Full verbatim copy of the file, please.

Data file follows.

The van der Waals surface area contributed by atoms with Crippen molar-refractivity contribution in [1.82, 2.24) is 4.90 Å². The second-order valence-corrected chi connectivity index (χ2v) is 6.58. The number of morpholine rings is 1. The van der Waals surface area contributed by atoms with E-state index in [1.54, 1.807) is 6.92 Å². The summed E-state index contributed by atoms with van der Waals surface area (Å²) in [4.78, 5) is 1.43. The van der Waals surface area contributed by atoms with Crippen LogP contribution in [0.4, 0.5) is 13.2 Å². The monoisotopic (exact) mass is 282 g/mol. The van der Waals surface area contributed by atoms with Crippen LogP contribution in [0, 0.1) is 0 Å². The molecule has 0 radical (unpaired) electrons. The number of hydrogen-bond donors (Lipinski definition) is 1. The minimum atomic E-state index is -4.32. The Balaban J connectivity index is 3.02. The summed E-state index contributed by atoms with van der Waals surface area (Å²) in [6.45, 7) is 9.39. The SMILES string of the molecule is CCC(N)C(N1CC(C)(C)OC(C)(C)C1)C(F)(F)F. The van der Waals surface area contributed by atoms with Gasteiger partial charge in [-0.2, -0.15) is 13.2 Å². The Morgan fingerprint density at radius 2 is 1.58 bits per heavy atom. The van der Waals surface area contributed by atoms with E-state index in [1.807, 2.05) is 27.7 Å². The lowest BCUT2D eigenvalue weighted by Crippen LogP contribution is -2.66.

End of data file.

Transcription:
The van der Waals surface area contributed by atoms with Crippen molar-refractivity contribution in [1.82, 2.24) is 4.90 Å². The second-order valence-corrected chi connectivity index (χ2v) is 6.58. The number of morpholine rings is 1. The van der Waals surface area contributed by atoms with E-state index in [1.54, 1.807) is 6.92 Å². The summed E-state index contributed by atoms with van der Waals surface area (Å²) in [4.78, 5) is 1.43. The van der Waals surface area contributed by atoms with Crippen LogP contribution in [0.4, 0.5) is 13.2 Å². The monoisotopic (exact) mass is 282 g/mol. The van der Waals surface area contributed by atoms with Crippen LogP contribution in [0, 0.1) is 0 Å². The molecule has 0 radical (unpaired) electrons. The number of hydrogen-bond donors (Lipinski definition) is 1. The minimum atomic E-state index is -4.32. The Balaban J connectivity index is 3.02. The summed E-state index contributed by atoms with van der Waals surface area (Å²) in [6.45, 7) is 9.39. The SMILES string of the molecule is CCC(N)C(N1CC(C)(C)OC(C)(C)C1)C(F)(F)F. The van der Waals surface area contributed by atoms with Gasteiger partial charge in [-0.2, -0.15) is 13.2 Å². The Morgan fingerprint density at radius 2 is 1.58 bits per heavy atom. The van der Waals surface area contributed by atoms with E-state index in [1.807, 2.05) is 27.7 Å². The lowest BCUT2D eigenvalue weighted by Crippen LogP contribution is -2.66.